The Rhetorical Triangle and Three Rhetorical Appeals
David Wright, Furman University English Department
(printable version here)
Aristotle defined rhetoric as "the ability to see or identify in any given circumstance the available means of persuasion.” Analyzing rhetoric focuses on the "how" and "why" of persuasion rather than what specific things people say or write in order to be persuasive. One way of breaking down the components of a rhetorical strategy is to use the Rhetorical Triangle. This model puts into a generalized framework the interactions among various actors and devices in persuasion. The Three Rhetorical Appeals are the main strategies used to persuade an audience and are also important devices to understand when constructing or deconstructing an argument.
Professor David Wright of Furman University has created a short but comprehensive video (shown below) explaining the Rhetorical Triangle and Three Appeals and how to utilize them in analysis.
You can also see the video on Youtube.
Transcribed notes:1. The Rhetorical Triangle allows you to effectively analyze different texts and arguments for their rhetorical strategies and devices. The model shapes the rhetorical process into manageable and distinct parts through the Rhetorical Triangle and Three Rhetorical Appeals:
2. Rhetorical Triangle: made up of three components which are present in any persuasive process:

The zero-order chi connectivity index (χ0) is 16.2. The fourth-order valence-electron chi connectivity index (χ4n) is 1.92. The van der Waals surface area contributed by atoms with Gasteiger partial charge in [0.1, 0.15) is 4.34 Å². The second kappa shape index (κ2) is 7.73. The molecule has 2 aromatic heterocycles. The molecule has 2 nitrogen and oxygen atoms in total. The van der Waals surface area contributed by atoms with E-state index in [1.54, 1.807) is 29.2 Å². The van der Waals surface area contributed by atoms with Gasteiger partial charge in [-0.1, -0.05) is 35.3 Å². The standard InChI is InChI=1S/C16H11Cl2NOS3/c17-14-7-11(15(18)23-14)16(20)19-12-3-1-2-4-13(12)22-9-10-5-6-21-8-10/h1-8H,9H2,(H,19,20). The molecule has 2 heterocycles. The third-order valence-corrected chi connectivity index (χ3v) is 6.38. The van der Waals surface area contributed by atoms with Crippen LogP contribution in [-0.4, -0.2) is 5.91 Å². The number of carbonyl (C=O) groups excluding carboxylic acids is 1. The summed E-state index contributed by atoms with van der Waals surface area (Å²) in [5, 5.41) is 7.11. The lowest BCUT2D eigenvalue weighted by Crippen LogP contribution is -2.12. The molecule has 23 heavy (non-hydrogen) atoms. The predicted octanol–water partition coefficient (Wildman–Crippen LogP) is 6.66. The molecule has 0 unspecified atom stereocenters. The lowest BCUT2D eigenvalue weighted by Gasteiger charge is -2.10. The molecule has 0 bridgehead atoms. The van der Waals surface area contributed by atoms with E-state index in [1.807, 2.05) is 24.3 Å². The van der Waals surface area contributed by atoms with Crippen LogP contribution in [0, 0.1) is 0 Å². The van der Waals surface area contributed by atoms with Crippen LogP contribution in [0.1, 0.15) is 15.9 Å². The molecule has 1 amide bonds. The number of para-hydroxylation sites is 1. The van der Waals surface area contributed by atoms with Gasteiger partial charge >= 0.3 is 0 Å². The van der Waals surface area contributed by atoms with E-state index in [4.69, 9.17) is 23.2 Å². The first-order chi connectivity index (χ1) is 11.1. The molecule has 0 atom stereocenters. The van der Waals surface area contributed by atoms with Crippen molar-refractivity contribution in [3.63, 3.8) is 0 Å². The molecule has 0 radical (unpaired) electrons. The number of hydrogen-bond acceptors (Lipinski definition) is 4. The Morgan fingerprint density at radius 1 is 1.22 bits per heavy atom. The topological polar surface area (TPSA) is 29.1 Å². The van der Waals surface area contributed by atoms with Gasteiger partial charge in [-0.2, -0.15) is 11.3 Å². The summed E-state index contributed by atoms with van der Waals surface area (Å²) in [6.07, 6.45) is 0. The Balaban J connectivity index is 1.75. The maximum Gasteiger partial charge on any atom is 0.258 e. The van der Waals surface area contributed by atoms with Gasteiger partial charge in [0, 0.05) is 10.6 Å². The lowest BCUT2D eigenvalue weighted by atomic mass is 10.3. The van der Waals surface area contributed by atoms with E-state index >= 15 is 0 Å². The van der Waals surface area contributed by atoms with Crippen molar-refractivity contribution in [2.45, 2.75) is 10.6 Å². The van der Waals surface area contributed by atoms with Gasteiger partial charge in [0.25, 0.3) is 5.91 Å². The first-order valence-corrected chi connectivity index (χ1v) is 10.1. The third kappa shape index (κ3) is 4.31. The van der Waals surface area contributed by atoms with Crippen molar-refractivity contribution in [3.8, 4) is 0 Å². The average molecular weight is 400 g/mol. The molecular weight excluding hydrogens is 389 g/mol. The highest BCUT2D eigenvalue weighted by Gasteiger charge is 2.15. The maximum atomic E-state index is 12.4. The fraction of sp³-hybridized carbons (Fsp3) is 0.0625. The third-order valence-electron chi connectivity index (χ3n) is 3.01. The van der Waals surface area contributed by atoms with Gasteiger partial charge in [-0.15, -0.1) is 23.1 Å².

3. Rhetorical Appeals: the three main avenues by which people are persuaded.
Further Explanation of the Three Appeals:
Logos: An appeal to logic.
When a writer today employs logos, s/he might draw upon statistics, credible sources, arguments premised on reason, and the inherent logic of a situation. Consider this claim in a student paper about heart disease and pork-rind consumption:
Pathos: Appeals to emotion are common in non-academic writing but tend to distort factual evidence.
From our pork-rind paper:
Pathos-based appeals can play on fears or other emotions. Advertising has elevated the use of pathos to a very fine art.
Ethos: Can rely on reputation or experiences to prove a point. Credibility is key to winning an audience's belief and support for one's argument.
Again, from the same paper:
Both Ms. Diggler and Dr. Smarte use ethos to make their claims; Smarte also employs logos (the claims about what the rinds contain). Diggler's plea could be seen as employing pathos to sway the lawmakers.